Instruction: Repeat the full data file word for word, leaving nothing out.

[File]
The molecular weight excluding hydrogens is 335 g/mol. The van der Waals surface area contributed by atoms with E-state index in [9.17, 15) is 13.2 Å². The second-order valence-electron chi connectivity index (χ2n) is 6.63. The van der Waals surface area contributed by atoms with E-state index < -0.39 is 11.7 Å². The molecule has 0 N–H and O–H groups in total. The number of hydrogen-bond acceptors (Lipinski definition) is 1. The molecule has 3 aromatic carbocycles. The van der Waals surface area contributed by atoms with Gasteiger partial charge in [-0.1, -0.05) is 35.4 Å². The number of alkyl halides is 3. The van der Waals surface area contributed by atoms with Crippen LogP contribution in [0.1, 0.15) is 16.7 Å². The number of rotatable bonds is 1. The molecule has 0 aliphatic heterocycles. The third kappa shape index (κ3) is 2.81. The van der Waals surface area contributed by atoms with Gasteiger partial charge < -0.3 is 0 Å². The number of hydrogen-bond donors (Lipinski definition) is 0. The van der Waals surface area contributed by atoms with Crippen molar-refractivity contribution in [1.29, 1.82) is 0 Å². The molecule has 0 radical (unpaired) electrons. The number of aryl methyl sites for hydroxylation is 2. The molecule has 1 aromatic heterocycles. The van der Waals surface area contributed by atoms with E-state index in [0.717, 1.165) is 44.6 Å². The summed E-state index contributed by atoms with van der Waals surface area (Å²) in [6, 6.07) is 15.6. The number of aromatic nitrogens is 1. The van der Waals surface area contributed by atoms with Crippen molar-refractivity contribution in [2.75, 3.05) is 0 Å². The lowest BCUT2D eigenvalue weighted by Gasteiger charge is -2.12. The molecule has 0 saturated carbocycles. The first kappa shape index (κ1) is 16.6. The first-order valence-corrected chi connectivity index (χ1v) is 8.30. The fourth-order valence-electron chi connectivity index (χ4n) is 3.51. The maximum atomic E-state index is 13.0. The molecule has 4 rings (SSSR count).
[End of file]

The molecular weight excluding hydrogens is 335 g/mol. The van der Waals surface area contributed by atoms with E-state index in [9.17, 15) is 13.2 Å². The second-order valence-electron chi connectivity index (χ2n) is 6.63. The van der Waals surface area contributed by atoms with E-state index < -0.39 is 11.7 Å². The molecule has 0 N–H and O–H groups in total. The number of hydrogen-bond acceptors (Lipinski definition) is 1. The molecule has 3 aromatic carbocycles. The van der Waals surface area contributed by atoms with Gasteiger partial charge in [-0.1, -0.05) is 35.4 Å². The number of alkyl halides is 3. The van der Waals surface area contributed by atoms with Crippen LogP contribution in [0.1, 0.15) is 16.7 Å². The number of rotatable bonds is 1. The molecule has 0 aliphatic heterocycles. The third kappa shape index (κ3) is 2.81. The van der Waals surface area contributed by atoms with Gasteiger partial charge < -0.3 is 0 Å². The number of hydrogen-bond donors (Lipinski definition) is 0. The van der Waals surface area contributed by atoms with Crippen molar-refractivity contribution in [1.29, 1.82) is 0 Å². The molecule has 0 radical (unpaired) electrons. The number of aryl methyl sites for hydroxylation is 2. The molecule has 1 aromatic heterocycles. The van der Waals surface area contributed by atoms with E-state index in [0.717, 1.165) is 44.6 Å². The summed E-state index contributed by atoms with van der Waals surface area (Å²) in [6, 6.07) is 15.6. The number of aromatic nitrogens is 1. The van der Waals surface area contributed by atoms with Crippen molar-refractivity contribution in [2.75, 3.05) is 0 Å². The lowest BCUT2D eigenvalue weighted by Gasteiger charge is -2.12. The molecule has 0 saturated carbocycles. The first kappa shape index (κ1) is 16.6. The first-order valence-corrected chi connectivity index (χ1v) is 8.30. The fourth-order valence-electron chi connectivity index (χ4n) is 3.51. The maximum atomic E-state index is 13.0. The molecule has 4 rings (SSSR count).